Are You Genetically Predisposed to Obesity?

You may not be doomed after all

Posted Jan 22, 2019

Does obesity run in your family? When you see pictures of yourself as an infant was there plenty of “baby fat?” As a child were you overweight? If you’ve used a genetic testing kit, did it reveal that your genes make it more likely that you’ll overeat, under exercise and gain weight? Especially if your parents and siblings were overweight and you were heavy as a child it’s natural to conclude that you’ve inherited a tendency to easily gain weight and losing it will be difficult or impossible.

There’s little doubt that genetics plays a role in determining how much you’ll weigh. Estimates from studies of identical vs. fraternal twins or studies comparing the weight of adoptees with that of their biological vs. adoptive parents suggest that, in general, genetics may determine anywhere between 30 to 70 percent of weight. Even if these findings were more precise they would describe the role of genetics in the population as a whole. We still wouldn’t know how much of your weight or my weight would be a result of our genetic make-up.

Recent research demonstrates that, although there are definite genes contributing to weight, these genes don’t have the final say over how much we’ll weigh. A Tulane University study found that healthy eating could reduce the role that genetics play in weight gain. In 1986 the researchers studied 14,000 male and female health professionals who had an average BMI of 26. They did a blood analysis of 77 genetic variants that have been linked to BMI. Every four years the participants’ BMI was calculated and they completed a 131-item food choice questionnaire. The quality of their diet was assessed based on the questionnaire responses.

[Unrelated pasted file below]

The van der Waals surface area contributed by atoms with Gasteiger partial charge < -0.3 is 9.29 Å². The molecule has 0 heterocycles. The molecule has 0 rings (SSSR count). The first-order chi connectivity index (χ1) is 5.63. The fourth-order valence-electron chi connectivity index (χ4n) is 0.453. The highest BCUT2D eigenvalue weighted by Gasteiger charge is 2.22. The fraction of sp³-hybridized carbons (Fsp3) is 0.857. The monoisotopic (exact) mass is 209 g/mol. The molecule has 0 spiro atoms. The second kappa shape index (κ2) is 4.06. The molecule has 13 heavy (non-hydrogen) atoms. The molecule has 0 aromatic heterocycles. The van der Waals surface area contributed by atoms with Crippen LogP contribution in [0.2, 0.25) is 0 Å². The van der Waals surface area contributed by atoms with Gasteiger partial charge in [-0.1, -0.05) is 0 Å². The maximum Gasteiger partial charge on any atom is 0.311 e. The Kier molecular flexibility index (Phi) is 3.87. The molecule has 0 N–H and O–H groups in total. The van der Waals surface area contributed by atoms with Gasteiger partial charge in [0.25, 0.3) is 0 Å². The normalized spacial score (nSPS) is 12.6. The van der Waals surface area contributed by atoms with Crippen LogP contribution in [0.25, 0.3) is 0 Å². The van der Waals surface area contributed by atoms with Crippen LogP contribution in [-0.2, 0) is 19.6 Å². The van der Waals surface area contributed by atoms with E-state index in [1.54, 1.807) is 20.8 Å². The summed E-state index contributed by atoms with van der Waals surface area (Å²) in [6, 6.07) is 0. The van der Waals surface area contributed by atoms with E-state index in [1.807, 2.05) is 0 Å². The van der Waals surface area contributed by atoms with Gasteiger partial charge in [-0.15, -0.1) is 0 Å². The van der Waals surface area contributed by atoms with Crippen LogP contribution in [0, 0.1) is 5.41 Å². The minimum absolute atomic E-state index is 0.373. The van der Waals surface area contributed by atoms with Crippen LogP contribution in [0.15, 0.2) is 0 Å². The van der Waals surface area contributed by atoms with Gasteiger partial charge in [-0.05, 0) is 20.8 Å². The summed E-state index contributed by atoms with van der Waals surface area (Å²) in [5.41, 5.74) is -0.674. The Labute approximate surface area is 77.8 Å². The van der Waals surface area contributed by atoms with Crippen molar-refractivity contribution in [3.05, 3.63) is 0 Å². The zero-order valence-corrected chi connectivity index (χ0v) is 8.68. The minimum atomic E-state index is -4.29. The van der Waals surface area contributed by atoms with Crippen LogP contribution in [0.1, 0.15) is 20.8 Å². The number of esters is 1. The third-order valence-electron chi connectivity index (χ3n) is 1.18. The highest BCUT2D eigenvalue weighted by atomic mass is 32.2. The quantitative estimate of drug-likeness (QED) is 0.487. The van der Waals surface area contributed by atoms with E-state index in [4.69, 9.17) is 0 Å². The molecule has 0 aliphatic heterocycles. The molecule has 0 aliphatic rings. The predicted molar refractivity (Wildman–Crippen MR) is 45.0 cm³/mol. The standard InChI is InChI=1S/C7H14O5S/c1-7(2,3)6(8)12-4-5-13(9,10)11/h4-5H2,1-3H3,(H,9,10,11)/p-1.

As expected the researchers found a link between genetic risk score and increases in BMI every four years but, individuals who had maintained a healthy diet had the least increase in BMI. The lead researcher concluded, “…weight gain associated with genetic predisposition can be at least partly counteracted by improving adherence to healthy dietary patterns.” 

These findings, as well as previous research, suggest that even if you have overweight parents and siblings or you were chubby as an infant or your genetic profile shows that you’re predisposed to easily gain weight all is not lost. It will probably be more difficult for you to maintain a healthy weight but your genes won’t doom you to lifelong obesity. A healthy diet can minimize the effects of heredity.

References

 Wang, T.,  Heianza, Y.,  Sun, D. et al. Improving adherence to healthy dietary patterns, genetic risk, and long term weight gain: gene-diet interaction analysis in two prospective cohort studies. BMJ 2018;360:j5644

      ​​​​​​​